“My diabetes is firmly under control without any medication. My blood pressure, once high, is now low. I’ll talk to my doctor about quitting my meds during my next appointment. My sleep apnea is gone; I packed up the CPAP machine and haven’t used it in weeks. And I have so much damn energy I can’t sit still”

    That’s freakin’ AWESOME! And you worked hard to achieve those things, so BE proud of yourself!

    I love Audrey’s question!

    When I look in the mirror, I see:

    Someone who is genuinely a very happy person.

    Someone who walks through my fears.

    Someone who can adapt to change quickly.

    Someone who sincerely likes myself.

    Again, CONGRATULATIONS on your achievements, buddy. You ROCK!


    1. Thanks, Ron! After reading your blog for years now, I am not surprised that you chose the answers you did. I see you as a happy person who won’t let adversity stand in the way of success, and that’s a very healthy attitude! I wish more people had a positive self-image when they looked at themselves in the mirror, but I know firsthand how difficult it can be.


  2. Mark, that is a significant amount of weight that you lost! Very impressive! I’m so glad you feel better, both physically and mentally about yourself! Way to go!!!

    My husband and I have never struggled with weight, but we were not healthy eaters for years. I think our motivation has been seeing 50 on the horizon, and then watching it come and go past us! Ha! I tried making mashed cauliflower last week, btw, it tasted good, but did not look mashed like the picture!

    Liked by 1 person

    1. How many times have you seen a photo of a menu item, only to be disappointed by the real thing? Fast food is especially notorious at this sort of deception, because I swear the McRib™ never looks as pristine as it does in photographs! (Still tastes good, though. I guess that’s the important thing).

      You are lucky you’ve never struggled with weight issues. I believe that puts you and your husband in the minority.


  3. I so would have answered, “my face” had my boys asked me that, but that is the kind of answer they’ve grown to expect from me. Congratulations on your accomplishment! The lifestyle part really is the harder part.


    1. Thanks! I’m glad we share the same sarcastic streak. I think it’s human nature to be wary of change; heaven knows I’m guilty of that. But I am also “militant” about my new lifestyle (my family’s words), so I know that I will continue to see success.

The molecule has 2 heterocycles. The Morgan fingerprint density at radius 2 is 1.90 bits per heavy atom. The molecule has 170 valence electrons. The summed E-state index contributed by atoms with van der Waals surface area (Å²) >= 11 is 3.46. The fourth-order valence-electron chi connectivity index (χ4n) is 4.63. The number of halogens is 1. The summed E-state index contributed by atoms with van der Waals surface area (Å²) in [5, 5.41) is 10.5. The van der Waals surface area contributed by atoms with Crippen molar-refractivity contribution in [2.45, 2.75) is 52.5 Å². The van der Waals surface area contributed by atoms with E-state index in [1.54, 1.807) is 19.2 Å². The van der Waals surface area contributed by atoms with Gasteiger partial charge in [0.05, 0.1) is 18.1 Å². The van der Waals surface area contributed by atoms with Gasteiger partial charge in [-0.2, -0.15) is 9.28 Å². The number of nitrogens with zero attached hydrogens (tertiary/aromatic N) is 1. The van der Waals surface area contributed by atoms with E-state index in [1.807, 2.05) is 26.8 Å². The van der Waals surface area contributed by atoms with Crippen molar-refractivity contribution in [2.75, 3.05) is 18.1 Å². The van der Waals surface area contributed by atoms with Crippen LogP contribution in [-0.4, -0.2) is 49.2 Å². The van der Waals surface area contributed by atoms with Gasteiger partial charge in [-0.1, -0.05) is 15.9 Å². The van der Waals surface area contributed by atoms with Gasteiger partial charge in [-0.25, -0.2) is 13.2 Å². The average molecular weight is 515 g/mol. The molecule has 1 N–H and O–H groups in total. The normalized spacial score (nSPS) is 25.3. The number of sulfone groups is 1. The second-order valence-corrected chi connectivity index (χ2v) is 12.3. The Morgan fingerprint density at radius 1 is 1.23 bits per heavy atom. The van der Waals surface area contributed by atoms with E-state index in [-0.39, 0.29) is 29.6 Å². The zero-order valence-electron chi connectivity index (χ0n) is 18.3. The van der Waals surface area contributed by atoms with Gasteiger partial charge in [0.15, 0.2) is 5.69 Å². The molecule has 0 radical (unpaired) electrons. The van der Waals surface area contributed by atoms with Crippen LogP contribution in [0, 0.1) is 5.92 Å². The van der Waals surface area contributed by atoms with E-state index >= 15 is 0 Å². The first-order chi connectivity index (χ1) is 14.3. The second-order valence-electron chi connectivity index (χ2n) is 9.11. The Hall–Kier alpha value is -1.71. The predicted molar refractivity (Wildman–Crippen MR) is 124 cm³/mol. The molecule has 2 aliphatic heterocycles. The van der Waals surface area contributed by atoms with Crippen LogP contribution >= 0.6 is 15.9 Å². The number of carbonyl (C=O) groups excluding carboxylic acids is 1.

Liked by 1 person

  4. I would like to say congratulations to you. A very warm set of well-wishing congratulations and also salutations! I am currently on the hard part; finding the motivation and commitment to stick to my daily goals. I managed to do it two years ago but gained it ALL back since then and I mean ALL. Sadly, it is because I have allowed my bike to get rusty in the bike shed. Terrible, I know. But the feeling of being well and fit is unbeatable. So I take my hat off to you. As for what I see in the mirror.. well, I can just say that I haven’t quite reached your level of contentment with your reflection!


    1. Thank you so much! At least you are TRYING to find the motivation, which is more than a lot of people can say (myself included, until I ended up in the hospital diagnosed with diabetes). Take your bike out of the shed, scrape away the rust, get those tires inflated, and hit the road. Before long, you might like what you see, too! Trust me, if I can do it, anybody can.

      Liked by 1 person

  5. Hi, Mark. I’m visiting compliments of Ron, and I just want to say, Wow!! Outstanding testimonial of what persistence, determination, and a bit of a health scare can accomplish — well done! Now, keep up the good work!!


    1. Thanks so much, Debbie! Sad that it took a health scare to catapult me into action. Now we joke around and say, “thank God I got diabetes.” Sounds seriously twisted, but it probably saved my life!


  6. Here via Ron. And I really enjoyed reading this post. I try hard to convince my patients that they really will feel better if they eat healthy foods and exercise, but it’s a hard sell. It seems like you hit a point where it suddenly really mattered enough to you to make some big changes, and good for you! I am feeling very motivated now and I appreciate that.

    Also, what is that thing you used on the zucchini? I want one of those.


    1. Thanks for visiting, S.A.W.! I’m glad you enjoyed the post. You’re right about suddenly hitting that point where it matters more than it doesn’t matter. I guess everybody has their own unique spot where that happens. The kitchen tool is called a spiralizer. You can also use a grater, but that’s a lot tougher.